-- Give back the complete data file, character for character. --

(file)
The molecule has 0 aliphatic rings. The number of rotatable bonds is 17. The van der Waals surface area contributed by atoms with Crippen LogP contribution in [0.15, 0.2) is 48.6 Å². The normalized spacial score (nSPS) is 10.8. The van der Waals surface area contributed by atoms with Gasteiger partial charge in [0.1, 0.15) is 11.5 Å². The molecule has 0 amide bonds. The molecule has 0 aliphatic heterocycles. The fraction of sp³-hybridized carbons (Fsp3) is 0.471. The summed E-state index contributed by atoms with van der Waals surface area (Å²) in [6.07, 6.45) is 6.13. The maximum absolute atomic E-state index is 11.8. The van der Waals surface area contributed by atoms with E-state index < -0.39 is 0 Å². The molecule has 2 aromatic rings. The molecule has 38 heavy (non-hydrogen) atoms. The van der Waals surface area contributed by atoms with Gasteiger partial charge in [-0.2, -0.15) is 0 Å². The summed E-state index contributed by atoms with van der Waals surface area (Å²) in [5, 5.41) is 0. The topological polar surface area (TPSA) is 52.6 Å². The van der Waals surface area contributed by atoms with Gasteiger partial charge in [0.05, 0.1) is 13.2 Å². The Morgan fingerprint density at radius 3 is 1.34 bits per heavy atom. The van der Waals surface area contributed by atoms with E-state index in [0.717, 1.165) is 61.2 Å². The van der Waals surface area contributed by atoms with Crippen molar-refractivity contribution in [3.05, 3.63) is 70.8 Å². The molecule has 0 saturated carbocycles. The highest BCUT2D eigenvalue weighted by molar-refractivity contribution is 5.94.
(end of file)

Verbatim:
The molecule has 0 aliphatic rings. The number of rotatable bonds is 17. The van der Waals surface area contributed by atoms with Crippen LogP contribution in [0.15, 0.2) is 48.6 Å². The normalized spacial score (nSPS) is 10.8. The van der Waals surface area contributed by atoms with Gasteiger partial charge in [0.1, 0.15) is 11.5 Å². The molecule has 0 amide bonds. The molecule has 0 aliphatic heterocycles. The fraction of sp³-hybridized carbons (Fsp3) is 0.471. The summed E-state index contributed by atoms with van der Waals surface area (Å²) in [6.07, 6.45) is 6.13. The maximum absolute atomic E-state index is 11.8. The van der Waals surface area contributed by atoms with E-state index < -0.39 is 0 Å². The molecule has 2 aromatic rings. The molecule has 38 heavy (non-hydrogen) atoms. The van der Waals surface area contributed by atoms with Gasteiger partial charge in [-0.2, -0.15) is 0 Å². The summed E-state index contributed by atoms with van der Waals surface area (Å²) in [5, 5.41) is 0. The topological polar surface area (TPSA) is 52.6 Å². The van der Waals surface area contributed by atoms with Gasteiger partial charge in [0.05, 0.1) is 13.2 Å². The Morgan fingerprint density at radius 3 is 1.34 bits per heavy atom. The van der Waals surface area contributed by atoms with E-state index in [0.717, 1.165) is 61.2 Å². The van der Waals surface area contributed by atoms with Crippen molar-refractivity contribution in [3.05, 3.63) is 70.8 Å². The molecule has 0 saturated carbocycles. The highest BCUT2D eigenvalue weighted by molar-refractivity contribution is 5.94.